Financial advisers should adopt a hybrid approach to customer interactions when it comes to helping digital natives – or the so-called Millennials and Generation Z.
Katrina Shanks, CEO of Financial Advice NZ, recommends advisers use a mixture of personal service and automated systems in a mix-and-match approach to doing business in today’s online world.
“Digital native consumers are looking for experiences rather than products and their views on life insurance are changing, she says. “They want holistic solutions that are tailored to their needs rather than one-off transactions happening in a vacuum.
“Younger generations expect digital capabilities – they look for convenient, personal, quick, digital experiences with all the companies they interact with. What’s more, generational views on life insurance are also changing, shifting to an holistic view for health, wealth, and wellness.”
Shanks says these are all key considerations for adviser businesses wanting to adapt their services to clients’ evolving needs.
“The issue of underinsurance in New Zealand is well-documented, stemming from varied factors such as demographics, perceived affordability, misinformation, reliance on public healthcare, ACC, and a lack of understanding of the insurance solutions,” she says.
“In this landscape, the right digital tools – calculators, chatbots, automated emails to name a few – can facilitate access to quality advice, while also empowering financial literacy.”
This transition to transactions via apps, automated phone systems, and websites doesn’t mean financial advisers will be excluded from the conversation, says Shanks.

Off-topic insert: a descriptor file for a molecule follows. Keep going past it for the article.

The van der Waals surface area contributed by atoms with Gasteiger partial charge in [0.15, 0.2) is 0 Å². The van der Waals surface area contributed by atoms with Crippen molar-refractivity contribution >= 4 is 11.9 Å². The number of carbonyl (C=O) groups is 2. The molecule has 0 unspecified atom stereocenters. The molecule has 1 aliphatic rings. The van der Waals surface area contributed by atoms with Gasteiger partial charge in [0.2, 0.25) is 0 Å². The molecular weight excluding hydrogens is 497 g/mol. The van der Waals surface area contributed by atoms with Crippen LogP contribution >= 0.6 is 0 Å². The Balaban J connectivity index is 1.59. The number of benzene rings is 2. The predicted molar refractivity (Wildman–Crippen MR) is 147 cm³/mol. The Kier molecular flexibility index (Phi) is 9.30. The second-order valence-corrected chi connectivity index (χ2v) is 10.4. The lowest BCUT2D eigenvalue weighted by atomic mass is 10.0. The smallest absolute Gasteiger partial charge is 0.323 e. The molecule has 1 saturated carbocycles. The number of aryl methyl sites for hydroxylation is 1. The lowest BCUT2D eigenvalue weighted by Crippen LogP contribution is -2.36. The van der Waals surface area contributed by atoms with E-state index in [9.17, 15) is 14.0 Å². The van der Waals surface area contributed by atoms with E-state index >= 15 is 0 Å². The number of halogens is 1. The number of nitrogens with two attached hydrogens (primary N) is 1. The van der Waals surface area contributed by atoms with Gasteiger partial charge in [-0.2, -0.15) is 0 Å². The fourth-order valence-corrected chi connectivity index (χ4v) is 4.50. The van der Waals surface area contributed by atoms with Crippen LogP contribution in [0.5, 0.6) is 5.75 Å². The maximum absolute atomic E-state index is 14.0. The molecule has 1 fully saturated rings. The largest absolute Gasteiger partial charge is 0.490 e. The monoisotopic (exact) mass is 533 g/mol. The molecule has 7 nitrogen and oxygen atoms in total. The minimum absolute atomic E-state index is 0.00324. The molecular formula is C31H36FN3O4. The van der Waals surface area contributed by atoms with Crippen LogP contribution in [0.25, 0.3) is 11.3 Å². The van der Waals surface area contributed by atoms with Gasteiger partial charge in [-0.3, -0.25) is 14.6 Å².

She points to a 2020 report by accountancy firm KPMG Australia that found 72% of respondents to its survey wanted assistance from a real person when extra help with their queries was needed.
…robo-advice cannot – and probably never will – replace the emotional support of a professional financial adviser…
“It’s becoming clear that robo-advice cannot – and probably never will – replace the emotional support, expertise and wisdom offered by a professional financial adviser,” says Shanks.
“There’s a strong argument for advisers to adopt a hybrid approach, designed to provide a seamless link between human touch and digital experience.”
Shanks says traditional and innovative approaches can co-exist.
“The substance of financial advice doesn’t change; at its core an adviser’s empathy, knowledge and expertise are irreplaceable,” she says.
“By adopting digital technologies and innovative pathways that meet and exceed the changing needs of consumers, advisers can let the fundamental strength of quality advice shine even brighter.”